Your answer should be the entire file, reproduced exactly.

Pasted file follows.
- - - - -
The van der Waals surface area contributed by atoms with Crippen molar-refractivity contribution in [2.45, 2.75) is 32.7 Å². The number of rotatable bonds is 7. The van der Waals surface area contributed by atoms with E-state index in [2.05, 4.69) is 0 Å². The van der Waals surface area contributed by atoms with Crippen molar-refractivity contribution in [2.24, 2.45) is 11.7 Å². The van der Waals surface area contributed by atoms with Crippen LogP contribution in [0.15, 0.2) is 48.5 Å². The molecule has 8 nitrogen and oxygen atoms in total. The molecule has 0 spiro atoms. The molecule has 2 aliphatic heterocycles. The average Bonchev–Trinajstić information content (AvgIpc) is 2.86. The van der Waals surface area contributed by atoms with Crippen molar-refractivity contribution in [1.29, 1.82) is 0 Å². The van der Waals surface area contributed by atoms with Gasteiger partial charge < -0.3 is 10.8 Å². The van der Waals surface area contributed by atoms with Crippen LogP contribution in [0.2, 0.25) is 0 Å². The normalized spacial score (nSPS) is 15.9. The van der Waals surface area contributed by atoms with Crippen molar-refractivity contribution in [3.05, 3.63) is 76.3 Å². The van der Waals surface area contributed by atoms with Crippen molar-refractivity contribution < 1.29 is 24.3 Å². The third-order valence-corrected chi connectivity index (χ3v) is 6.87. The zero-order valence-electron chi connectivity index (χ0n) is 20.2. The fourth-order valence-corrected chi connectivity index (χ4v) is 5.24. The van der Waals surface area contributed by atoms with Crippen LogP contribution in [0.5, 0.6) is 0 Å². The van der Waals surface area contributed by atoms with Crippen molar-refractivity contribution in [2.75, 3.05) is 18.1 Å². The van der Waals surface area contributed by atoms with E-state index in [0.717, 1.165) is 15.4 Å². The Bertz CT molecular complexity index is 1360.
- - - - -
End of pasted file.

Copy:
The van der Waals surface area contributed by atoms with Crippen molar-refractivity contribution in [2.45, 2.75) is 32.7 Å². The number of rotatable bonds is 7. The van der Waals surface area contributed by atoms with E-state index in [2.05, 4.69) is 0 Å². The van der Waals surface area contributed by atoms with Crippen molar-refractivity contribution in [2.24, 2.45) is 11.7 Å². The van der Waals surface area contributed by atoms with Crippen LogP contribution in [0.15, 0.2) is 48.5 Å². The molecule has 8 nitrogen and oxygen atoms in total. The molecule has 0 spiro atoms. The molecule has 2 aliphatic heterocycles. The average Bonchev–Trinajstić information content (AvgIpc) is 2.86. The van der Waals surface area contributed by atoms with Crippen molar-refractivity contribution in [1.29, 1.82) is 0 Å². The van der Waals surface area contributed by atoms with Gasteiger partial charge < -0.3 is 10.8 Å². The van der Waals surface area contributed by atoms with Crippen LogP contribution in [0.2, 0.25) is 0 Å². The normalized spacial score (nSPS) is 15.9. The van der Waals surface area contributed by atoms with Crippen molar-refractivity contribution in [3.05, 3.63) is 76.3 Å². The van der Waals surface area contributed by atoms with Crippen molar-refractivity contribution < 1.29 is 24.3 Å². The third-order valence-corrected chi connectivity index (χ3v) is 6.87. The zero-order valence-electron chi connectivity index (χ0n) is 20.2. The fourth-order valence-corrected chi connectivity index (χ4v) is 5.24. The van der Waals surface area contributed by atoms with Crippen LogP contribution in [0.5, 0.6) is 0 Å². The van der Waals surface area contributed by atoms with Crippen molar-refractivity contribution in [2.75, 3.05) is 18.1 Å². The van der Waals surface area contributed by atoms with E-state index in [0.717, 1.165) is 15.4 Å². The Bertz CT molecular complexity index is 1360.